Harrison Middleton University



We’re excited that you’ve joined the conversation! At HMU, we want to continue the great authors’ conversations in a contemporary context, and this blog will help us do that. We look back to Aristotle and the early philosophers who used reason and discourse to gain wisdom and now we endeavor to do the same every day.


May 27, 2016

Thanks to Alissa Simon, HMU Tutor, for today’s post.

We can still appreciate many of the texts from long ago. And it is often surprising how relevant these texts still are today. So many of these ancient documents discuss some fallout from war. Edward Gibbon lists a number of major battles, dates and places in his Decline and Fall of the Roman Empire. Rarely, however, does Gibbon write out an entire text. However, he did transcribe Libanius’ panegyric, written for the fall of the emperor Valens. This oration is much more powerful than a tribute to a single emperor who was neither beloved, nor worthy of adoration. Instead, this panegyric succeeds at reminding the citizens of the important qualities that founded Rome. It reminds them to appreciate the elements that are great, and work towards them. Libanius was not present at the battle, he did not know the particulars, other than what was transcribed by others. But his speech does more than represent a single battle or a single moment of time: it reinforces the idea of a commonly held belief, something strong enough to bring people together. He eloquently writes to those who are frightened and disheartened about the larger picture. His words resonate today. There are many that we could and should honor, and this piece grants us a few moments to honor the many, many men and women who have served in battle for a cause greater than themselves.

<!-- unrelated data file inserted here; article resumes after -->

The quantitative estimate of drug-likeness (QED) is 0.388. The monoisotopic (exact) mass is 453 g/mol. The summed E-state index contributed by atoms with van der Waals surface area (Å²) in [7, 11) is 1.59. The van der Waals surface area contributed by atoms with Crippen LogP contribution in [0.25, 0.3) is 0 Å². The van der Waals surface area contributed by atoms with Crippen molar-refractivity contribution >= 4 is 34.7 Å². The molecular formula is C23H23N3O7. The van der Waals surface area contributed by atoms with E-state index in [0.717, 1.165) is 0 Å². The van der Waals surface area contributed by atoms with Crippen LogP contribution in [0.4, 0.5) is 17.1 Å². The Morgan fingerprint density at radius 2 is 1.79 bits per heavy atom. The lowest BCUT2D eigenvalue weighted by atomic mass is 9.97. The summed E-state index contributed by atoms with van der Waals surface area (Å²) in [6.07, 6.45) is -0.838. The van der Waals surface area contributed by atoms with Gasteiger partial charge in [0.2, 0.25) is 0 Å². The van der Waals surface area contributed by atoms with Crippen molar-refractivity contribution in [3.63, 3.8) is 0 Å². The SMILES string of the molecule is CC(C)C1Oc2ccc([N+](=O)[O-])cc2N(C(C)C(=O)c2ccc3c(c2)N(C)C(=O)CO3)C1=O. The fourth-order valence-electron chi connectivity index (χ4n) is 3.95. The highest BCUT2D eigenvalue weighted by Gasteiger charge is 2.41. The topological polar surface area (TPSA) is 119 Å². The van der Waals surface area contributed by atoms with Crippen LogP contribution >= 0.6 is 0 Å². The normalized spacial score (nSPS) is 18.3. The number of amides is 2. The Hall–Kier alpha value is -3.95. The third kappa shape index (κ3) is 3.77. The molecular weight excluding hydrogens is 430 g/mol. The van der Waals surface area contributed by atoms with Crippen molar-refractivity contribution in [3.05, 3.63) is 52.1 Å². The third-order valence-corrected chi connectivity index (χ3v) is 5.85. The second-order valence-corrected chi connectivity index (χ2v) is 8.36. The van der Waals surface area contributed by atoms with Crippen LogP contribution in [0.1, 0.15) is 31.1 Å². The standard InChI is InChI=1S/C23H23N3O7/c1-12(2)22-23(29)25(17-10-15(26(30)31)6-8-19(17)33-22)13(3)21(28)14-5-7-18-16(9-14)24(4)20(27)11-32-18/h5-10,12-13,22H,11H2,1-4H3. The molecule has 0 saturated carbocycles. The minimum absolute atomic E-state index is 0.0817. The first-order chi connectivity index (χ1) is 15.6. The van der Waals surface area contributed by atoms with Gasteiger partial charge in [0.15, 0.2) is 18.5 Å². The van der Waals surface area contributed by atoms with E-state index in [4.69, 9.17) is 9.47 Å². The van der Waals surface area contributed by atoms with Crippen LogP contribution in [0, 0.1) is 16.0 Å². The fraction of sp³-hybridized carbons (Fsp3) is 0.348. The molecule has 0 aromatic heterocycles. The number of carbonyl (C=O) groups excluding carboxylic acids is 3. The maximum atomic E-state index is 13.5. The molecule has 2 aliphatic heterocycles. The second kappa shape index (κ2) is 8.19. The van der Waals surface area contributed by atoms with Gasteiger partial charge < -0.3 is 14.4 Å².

Gibbon writes:

While the impressions of grief and terror were still recent in the minds of men, the most celebrated rhetorician of the age composed the funeral oration of a vanquished army and of an unpopular prince, whose throne was already occupied by a stranger. “There are not wanting,” says the candid Libanius, “those who arraign the prudence of the emperor, or who impute the public misfortune to the want of courage and discipline in the troops. For my own part, I reverence the memory of their former exploits; I reverence the glorious death which they bravely received, standing and fighting in their ranks; I reverence the field of battle stained with their blood and the blood of the barbarians. Those honourable marks have been already washed away by the rains; but the lofty monuments of their bones, the bones of generals of centurions, and of valiant warriors, claim a longer period of duration. The king himself fought and fell in the foremost ranks of the battle. His attendants presented him with the fleetest horses of the Imperial stable, that would soon have carried him beyond the pursuit of the enemy. They vainly pressed him to reserve his important life for the future service of the republic. He still declared that he was unworthy to survive so many of the bravest and most faithful of his subjects; and the monarch was nobly buried under a mountain of the slain. Let none, therefore, presume to ascribe the victory of the barbarians to fear, to weakness, or the imprudence of the Roman troops. The chiefs and soldiers were animated by the virtue of their ancestors, whom they equalled in discipline and the arts of war. Their generous emulation was supported by the love of glory, which prompted them to contend at the same time with heat and thirst, with fire and sword, and cheerfully to embrace an honourable death as their refuge against flight and infamy. The indignation of the gods has been the only cause of the success of our enemies.

Harrison Middleton University thanks all of the servicemen and women who have defended our country.

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